Have you ever wondered what makes a good Christian leader? Or how God shapes and makes those men and women useful servants for His kingdom?
I know I have. Now that I’m serving in ministry and feel called to leadership in worship and discipleship, I have often pondered and contemplated how God chooses and prepares His servants. Throughout Biblical and Church history there have been many amazing and mighty men and women of God. A short list would include giants like Moses, David, Joseph, Mary, Paul, James, Peter, Billy Graham, John Wesley, and Hudson Taylor just to name a few.
But what set these people apart? Why did God choose them? And how did they grow into their roles of leadership? What journey did God take them on to shape and mold them into the leaders of His choosing?
Consider the question carefully. Do you need joy?
Can you say without hypocrisy that you would be 100% content and joyful if you were stuck in a prison cell tomorrow? Are you honestly 100% content and joyful in the life you have now? Can you say that you have truly learned how to be content in any and every situation? Is anxiety and stress no longer an issue in your life? Has the things of this world—learning, material possessions, achievements, success, popularity—all become less than garbage to you in comparison to knowing Christ?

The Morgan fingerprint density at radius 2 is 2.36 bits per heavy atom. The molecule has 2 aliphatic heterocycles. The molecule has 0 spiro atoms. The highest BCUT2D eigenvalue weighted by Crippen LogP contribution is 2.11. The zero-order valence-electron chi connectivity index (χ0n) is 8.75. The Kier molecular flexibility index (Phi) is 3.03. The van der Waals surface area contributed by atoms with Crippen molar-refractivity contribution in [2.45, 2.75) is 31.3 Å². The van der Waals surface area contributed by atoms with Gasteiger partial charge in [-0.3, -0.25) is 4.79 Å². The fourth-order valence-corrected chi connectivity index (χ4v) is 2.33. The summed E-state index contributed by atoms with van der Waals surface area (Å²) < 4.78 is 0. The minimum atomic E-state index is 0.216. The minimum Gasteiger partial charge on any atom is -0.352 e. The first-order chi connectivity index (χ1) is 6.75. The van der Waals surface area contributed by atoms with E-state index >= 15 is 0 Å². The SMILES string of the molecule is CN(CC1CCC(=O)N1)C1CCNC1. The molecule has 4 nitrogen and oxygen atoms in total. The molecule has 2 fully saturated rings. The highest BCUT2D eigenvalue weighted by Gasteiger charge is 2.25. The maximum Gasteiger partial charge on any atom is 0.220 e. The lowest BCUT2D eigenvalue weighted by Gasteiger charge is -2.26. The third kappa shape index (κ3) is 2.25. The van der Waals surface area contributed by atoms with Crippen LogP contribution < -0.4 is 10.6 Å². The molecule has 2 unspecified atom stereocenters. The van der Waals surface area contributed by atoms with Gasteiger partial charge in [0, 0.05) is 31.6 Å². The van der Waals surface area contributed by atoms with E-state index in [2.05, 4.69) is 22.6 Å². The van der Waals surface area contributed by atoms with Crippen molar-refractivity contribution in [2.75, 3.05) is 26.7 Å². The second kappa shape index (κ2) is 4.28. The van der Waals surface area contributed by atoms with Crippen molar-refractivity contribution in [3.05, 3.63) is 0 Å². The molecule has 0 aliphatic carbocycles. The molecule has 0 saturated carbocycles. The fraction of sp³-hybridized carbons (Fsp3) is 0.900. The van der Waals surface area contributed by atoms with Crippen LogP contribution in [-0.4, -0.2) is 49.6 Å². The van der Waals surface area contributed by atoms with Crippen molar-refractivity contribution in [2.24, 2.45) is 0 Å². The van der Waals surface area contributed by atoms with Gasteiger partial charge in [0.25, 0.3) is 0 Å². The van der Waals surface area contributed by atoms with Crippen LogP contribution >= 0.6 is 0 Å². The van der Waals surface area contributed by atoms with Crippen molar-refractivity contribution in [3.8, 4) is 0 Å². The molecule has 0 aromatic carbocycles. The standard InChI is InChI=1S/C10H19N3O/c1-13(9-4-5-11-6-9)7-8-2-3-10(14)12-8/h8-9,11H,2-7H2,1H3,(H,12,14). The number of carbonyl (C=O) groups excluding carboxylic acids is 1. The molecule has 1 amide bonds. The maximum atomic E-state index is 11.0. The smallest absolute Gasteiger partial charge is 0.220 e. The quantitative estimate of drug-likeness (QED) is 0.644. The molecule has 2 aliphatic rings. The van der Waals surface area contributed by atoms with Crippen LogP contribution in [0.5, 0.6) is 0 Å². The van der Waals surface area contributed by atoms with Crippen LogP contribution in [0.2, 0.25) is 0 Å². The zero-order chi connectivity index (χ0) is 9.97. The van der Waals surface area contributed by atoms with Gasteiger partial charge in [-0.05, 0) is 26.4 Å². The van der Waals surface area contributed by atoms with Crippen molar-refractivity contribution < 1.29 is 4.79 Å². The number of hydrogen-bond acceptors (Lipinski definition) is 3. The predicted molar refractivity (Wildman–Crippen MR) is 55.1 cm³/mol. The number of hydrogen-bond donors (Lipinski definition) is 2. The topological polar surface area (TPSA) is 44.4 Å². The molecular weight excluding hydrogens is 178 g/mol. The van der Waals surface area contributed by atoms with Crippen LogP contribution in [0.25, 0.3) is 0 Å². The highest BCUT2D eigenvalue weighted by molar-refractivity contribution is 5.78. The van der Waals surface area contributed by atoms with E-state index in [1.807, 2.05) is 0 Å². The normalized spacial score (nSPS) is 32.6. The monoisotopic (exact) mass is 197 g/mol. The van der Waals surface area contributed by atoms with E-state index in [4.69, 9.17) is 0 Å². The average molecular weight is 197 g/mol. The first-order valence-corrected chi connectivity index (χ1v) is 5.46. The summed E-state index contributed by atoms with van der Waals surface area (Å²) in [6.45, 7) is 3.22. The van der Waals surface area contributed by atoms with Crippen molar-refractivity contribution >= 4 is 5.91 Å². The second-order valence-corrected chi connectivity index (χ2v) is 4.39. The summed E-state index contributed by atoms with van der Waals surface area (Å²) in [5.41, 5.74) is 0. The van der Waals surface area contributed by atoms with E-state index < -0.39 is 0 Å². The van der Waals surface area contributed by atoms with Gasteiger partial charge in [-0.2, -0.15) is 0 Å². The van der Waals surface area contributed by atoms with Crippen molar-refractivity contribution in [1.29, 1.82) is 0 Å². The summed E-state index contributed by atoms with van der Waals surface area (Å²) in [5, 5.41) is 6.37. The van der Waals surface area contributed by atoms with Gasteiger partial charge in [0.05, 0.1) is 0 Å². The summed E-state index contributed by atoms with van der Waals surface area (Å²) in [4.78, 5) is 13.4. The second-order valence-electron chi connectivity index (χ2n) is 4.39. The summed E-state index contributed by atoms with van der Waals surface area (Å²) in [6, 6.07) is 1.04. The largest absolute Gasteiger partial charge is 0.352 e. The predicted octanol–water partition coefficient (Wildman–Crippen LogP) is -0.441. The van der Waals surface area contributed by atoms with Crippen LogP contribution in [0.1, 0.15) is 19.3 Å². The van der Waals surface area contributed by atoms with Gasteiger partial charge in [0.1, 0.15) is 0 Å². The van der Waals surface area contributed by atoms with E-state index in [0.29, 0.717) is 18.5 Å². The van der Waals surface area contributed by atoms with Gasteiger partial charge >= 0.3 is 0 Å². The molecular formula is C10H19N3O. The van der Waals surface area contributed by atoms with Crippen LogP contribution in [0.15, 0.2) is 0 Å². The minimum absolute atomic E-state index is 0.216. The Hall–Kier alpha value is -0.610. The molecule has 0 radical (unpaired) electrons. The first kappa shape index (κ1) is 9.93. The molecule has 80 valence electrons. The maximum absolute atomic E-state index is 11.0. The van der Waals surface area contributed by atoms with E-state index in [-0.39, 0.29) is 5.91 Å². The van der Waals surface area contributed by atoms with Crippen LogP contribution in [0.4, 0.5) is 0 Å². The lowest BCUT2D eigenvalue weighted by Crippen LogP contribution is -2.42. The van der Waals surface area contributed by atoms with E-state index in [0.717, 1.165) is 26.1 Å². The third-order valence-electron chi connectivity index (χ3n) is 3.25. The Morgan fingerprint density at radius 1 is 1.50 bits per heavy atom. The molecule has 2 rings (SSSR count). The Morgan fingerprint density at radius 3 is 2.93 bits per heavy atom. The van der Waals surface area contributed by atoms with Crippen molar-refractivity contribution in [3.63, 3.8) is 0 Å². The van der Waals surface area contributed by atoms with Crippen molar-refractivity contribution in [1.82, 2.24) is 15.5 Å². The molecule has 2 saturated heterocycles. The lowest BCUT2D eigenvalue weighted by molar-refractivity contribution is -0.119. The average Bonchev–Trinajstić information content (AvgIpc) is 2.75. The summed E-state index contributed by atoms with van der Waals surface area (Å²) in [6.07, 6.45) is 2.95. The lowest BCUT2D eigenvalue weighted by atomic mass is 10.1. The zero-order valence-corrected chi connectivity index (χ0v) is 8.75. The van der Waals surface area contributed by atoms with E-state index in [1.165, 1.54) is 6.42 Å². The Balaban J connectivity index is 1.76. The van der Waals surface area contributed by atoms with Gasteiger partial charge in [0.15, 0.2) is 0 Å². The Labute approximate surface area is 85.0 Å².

I’m a full time private music instructor. It’s my job to teach students the inner complexities of music and how to translate what’s written on a page to how to play it on an instrument. I teach students of all ages, but right now, I have quite a few little guys—ages 5-6. And while these youngsters can be a challenge, it is so rewarding to see the proverbial light bulb come on and watch them master each new lesson. Recently, as I was telling my family some of the funny things these little guys have said—I have quite a few stories!—God hit me with something big.
Children trust utterly, absolutely, and entirely. They don’t doubt what you tell them, but in fact, are willing to somewhat blindly trust you.
Gratitude is a posture. A choice. We often overlook this truth and blindly believe that gratitude and thankfulness is a response to overflowing blessings. But Paul resets our perspective when he wrote to the Thessalonians: